By DEIRDRE CRIMMINS
Starring Amanda Crew, Robert Patrick, and Kim Delaney
Written and Directed by Richard Bates Jr.
Director Richard Bates Jr. has got to have a dark sense of humor. Both 2014’s SUBURBAN GOTHIC and 2016’s TRASH FIRE are very different films, but both have a vein of humor that is blacker than the depths of Paris’s catacombs. Laughing our way through the pain of life can help us cope with the darkness all around us. In TONE-DEAF there are as many laughs as there are reasons to cry in frustration and scream in fright.
The film begins with Olive (Amanda Crew) breaking up with her boyfriend. Though we barely get to know the guy (Nelson Franklin), he does not seem terrible but they seem like a terrible mismatch. Soon after that incident, Olive is fired from her job. And her friends (AnnaLynne McCord and Hayley Marie Norman) are terrible. Olive can’t seem to catch a break. At the suggestion of her friends and mother (Kim Delaney) she begrudgingly decides to get out of Los Angeles for the weekend to clear her head. While she seems bored out of her skull away from the insta-worthy world of the city, Olive does not realize that this numbing lack of stimulation is nowhere near as bad as what awaits her from her host.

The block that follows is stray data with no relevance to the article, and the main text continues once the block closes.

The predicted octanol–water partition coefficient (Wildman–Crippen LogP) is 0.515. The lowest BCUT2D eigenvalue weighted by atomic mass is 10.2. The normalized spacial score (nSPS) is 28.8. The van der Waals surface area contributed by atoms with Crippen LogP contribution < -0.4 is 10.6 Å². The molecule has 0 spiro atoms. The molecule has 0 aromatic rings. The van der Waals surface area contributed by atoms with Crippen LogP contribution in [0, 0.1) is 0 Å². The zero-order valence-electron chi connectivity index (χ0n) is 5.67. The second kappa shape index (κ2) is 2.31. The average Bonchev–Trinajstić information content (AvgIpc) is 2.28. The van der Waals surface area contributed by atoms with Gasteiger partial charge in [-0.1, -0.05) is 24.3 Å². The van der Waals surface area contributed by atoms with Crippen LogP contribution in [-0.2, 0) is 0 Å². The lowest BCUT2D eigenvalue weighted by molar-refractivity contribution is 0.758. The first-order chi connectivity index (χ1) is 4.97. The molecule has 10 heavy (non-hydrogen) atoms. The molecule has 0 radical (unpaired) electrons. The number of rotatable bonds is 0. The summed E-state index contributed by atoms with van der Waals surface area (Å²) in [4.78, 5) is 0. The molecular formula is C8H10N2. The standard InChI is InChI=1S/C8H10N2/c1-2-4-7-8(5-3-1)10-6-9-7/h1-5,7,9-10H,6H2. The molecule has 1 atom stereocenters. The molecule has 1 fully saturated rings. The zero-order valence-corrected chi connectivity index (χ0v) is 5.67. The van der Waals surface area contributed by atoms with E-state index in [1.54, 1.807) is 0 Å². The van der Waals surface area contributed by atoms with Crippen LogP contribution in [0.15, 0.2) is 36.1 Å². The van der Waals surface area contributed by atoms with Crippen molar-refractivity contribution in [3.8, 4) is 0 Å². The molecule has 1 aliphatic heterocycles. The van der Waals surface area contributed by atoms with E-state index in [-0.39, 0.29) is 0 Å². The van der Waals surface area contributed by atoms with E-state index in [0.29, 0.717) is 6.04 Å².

Harvey (Robert Patrick) owns the house that Olive rents. He is throwing red flags left and right (mostly right), but Olive seems more annoyed than concerned. Her trust in strangers turns out to be an unfortunately repeating pattern as the film progresses, but so does her dumb luck. But Harvey’s creepiness has deep roots in his conservative political beliefs and his hatred for everything these liberal youngsters stand for.
Much of the humor in TONE-DEAF—and there is a lot of it—comes from these contrasts that arise. Young versus old. Conservative versus liberal. Country versus city. Though the fish-out-of-water story of Olive in the country is not anything we haven’t seen before, Crew and Patrick’s performances really sell these satirized characters and prepare us for the incoming horrors. Neither character is someone you would want to meet at a bar, but that does not mean that either of them deserve such terrible fates.
Unlike Bates’s previous horror shockers TRASH FIRE and EXCISION, TONE-DEAF does not play coy with the inevitable terror that emerges from the clash of the personalities and fragile mentals states of the characters involved. He has proven himself to be a director who can build a tense atmosphere throughout a film without telling us precisely why, and here he shows that he is equally capable of maintaining that tension when we are all fully aware of what is at stake. As Harvey unravels we know that it will all come crashing down, because we have already seen that he is capable of more mayhem than we give him credit for.
Though there are a few superfluous characters and a small sprinkling unnecessary distractions in the plot, overall TONE-DEAF is a tight little horror film about the current culture wars being waged between the red and blue ends of the political spectrum. While this fissure can sometimes create real world terror, that rift in TONE-DEAF has both hilarious and bloody consequences.